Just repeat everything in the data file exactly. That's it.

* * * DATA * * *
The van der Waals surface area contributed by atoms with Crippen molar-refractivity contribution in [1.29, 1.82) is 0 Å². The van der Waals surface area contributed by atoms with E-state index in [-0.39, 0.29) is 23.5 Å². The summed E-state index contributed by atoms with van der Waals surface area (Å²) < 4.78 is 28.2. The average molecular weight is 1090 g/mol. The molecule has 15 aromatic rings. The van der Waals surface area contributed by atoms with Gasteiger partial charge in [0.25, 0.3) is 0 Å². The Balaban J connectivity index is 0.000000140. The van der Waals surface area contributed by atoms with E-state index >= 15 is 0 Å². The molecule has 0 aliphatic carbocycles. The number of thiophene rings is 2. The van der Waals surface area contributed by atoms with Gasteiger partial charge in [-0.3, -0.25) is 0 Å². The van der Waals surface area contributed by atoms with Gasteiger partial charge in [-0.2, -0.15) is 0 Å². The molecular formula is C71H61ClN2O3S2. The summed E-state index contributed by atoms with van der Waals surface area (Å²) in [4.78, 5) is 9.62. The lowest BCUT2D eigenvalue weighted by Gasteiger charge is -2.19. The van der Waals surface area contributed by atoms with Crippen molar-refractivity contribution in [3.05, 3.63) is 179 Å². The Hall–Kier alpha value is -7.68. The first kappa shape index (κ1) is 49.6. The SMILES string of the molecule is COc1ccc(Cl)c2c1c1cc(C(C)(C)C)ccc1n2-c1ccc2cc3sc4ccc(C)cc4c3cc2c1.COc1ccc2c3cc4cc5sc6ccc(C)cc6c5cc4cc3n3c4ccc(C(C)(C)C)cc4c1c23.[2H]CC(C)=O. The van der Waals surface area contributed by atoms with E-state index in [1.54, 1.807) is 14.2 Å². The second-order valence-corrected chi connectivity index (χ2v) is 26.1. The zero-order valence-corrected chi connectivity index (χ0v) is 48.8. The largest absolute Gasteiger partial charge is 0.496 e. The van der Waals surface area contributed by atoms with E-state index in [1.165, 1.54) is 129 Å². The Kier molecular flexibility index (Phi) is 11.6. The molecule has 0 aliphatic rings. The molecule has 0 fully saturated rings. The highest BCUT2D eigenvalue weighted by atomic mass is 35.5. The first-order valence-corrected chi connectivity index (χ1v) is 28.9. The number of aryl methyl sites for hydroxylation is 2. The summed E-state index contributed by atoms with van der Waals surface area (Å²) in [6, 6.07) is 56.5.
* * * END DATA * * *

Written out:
The van der Waals surface area contributed by atoms with Crippen molar-refractivity contribution in [1.29, 1.82) is 0 Å². The van der Waals surface area contributed by atoms with E-state index in [-0.39, 0.29) is 23.5 Å². The summed E-state index contributed by atoms with van der Waals surface area (Å²) < 4.78 is 28.2. The average molecular weight is 1090 g/mol. The molecule has 15 aromatic rings. The van der Waals surface area contributed by atoms with Gasteiger partial charge in [0.25, 0.3) is 0 Å². The Balaban J connectivity index is 0.000000140. The van der Waals surface area contributed by atoms with E-state index >= 15 is 0 Å². The molecule has 0 aliphatic carbocycles. The number of thiophene rings is 2. The van der Waals surface area contributed by atoms with Gasteiger partial charge in [-0.3, -0.25) is 0 Å². The van der Waals surface area contributed by atoms with Gasteiger partial charge in [-0.2, -0.15) is 0 Å². The molecular formula is C71H61ClN2O3S2. The summed E-state index contributed by atoms with van der Waals surface area (Å²) in [4.78, 5) is 9.62. The lowest BCUT2D eigenvalue weighted by Gasteiger charge is -2.19. The van der Waals surface area contributed by atoms with Crippen molar-refractivity contribution in [3.05, 3.63) is 179 Å². The Hall–Kier alpha value is -7.68. The first kappa shape index (κ1) is 49.6. The SMILES string of the molecule is COc1ccc(Cl)c2c1c1cc(C(C)(C)C)ccc1n2-c1ccc2cc3sc4ccc(C)cc4c3cc2c1.COc1ccc2c3cc4cc5sc6ccc(C)cc6c5cc4cc3n3c4ccc(C(C)(C)C)cc4c1c23.[2H]CC(C)=O. The van der Waals surface area contributed by atoms with E-state index in [1.54, 1.807) is 14.2 Å². The second-order valence-corrected chi connectivity index (χ2v) is 26.1. The zero-order valence-corrected chi connectivity index (χ0v) is 48.8. The largest absolute Gasteiger partial charge is 0.496 e. The van der Waals surface area contributed by atoms with E-state index in [1.165, 1.54) is 129 Å². The Kier molecular flexibility index (Phi) is 11.6. The molecule has 0 aliphatic rings. The molecule has 0 fully saturated rings. The highest BCUT2D eigenvalue weighted by atomic mass is 35.5. The first-order valence-corrected chi connectivity index (χ1v) is 28.9. The number of aryl methyl sites for hydroxylation is 2. The summed E-state index contributed by atoms with van der Waals surface area (Å²) in [6, 6.07) is 56.5.